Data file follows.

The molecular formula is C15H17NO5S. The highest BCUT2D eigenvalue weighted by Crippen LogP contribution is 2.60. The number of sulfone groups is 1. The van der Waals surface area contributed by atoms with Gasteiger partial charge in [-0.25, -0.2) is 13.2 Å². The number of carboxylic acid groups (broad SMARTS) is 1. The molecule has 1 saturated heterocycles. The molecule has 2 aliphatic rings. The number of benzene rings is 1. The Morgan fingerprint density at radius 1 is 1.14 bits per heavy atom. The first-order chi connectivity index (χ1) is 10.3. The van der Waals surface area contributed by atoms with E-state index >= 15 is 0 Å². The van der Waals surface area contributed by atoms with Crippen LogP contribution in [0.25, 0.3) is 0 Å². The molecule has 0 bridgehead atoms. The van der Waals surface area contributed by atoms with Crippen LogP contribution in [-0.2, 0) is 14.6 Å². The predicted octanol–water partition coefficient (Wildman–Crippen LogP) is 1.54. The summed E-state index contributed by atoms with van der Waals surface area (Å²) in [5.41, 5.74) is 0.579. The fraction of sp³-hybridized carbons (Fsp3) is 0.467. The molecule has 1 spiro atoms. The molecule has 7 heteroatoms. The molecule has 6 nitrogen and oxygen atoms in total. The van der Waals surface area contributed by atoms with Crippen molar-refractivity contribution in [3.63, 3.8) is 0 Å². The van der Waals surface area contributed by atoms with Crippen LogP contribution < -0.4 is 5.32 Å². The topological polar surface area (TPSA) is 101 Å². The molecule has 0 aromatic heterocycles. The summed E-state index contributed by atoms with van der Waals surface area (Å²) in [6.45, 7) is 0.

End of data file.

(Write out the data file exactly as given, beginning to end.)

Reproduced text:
The molecular formula is C15H17NO5S. The highest BCUT2D eigenvalue weighted by Crippen LogP contribution is 2.60. The number of sulfone groups is 1. The van der Waals surface area contributed by atoms with Gasteiger partial charge in [-0.25, -0.2) is 13.2 Å². The number of carboxylic acid groups (broad SMARTS) is 1. The molecule has 1 saturated heterocycles. The molecule has 2 aliphatic rings. The number of benzene rings is 1. The Morgan fingerprint density at radius 1 is 1.14 bits per heavy atom. The first-order chi connectivity index (χ1) is 10.3. The van der Waals surface area contributed by atoms with E-state index >= 15 is 0 Å². The van der Waals surface area contributed by atoms with Crippen LogP contribution in [0.25, 0.3) is 0 Å². The molecule has 0 bridgehead atoms. The van der Waals surface area contributed by atoms with Crippen LogP contribution in [-0.2, 0) is 14.6 Å². The predicted octanol–water partition coefficient (Wildman–Crippen LogP) is 1.54. The summed E-state index contributed by atoms with van der Waals surface area (Å²) in [5.41, 5.74) is 0.579. The fraction of sp³-hybridized carbons (Fsp3) is 0.467. The molecule has 1 spiro atoms. The molecule has 7 heteroatoms. The molecule has 6 nitrogen and oxygen atoms in total. The van der Waals surface area contributed by atoms with Crippen molar-refractivity contribution in [3.63, 3.8) is 0 Å². The van der Waals surface area contributed by atoms with Crippen LogP contribution < -0.4 is 5.32 Å². The topological polar surface area (TPSA) is 101 Å². The molecule has 0 aromatic heterocycles. The summed E-state index contributed by atoms with van der Waals surface area (Å²) in [6.45, 7) is 0.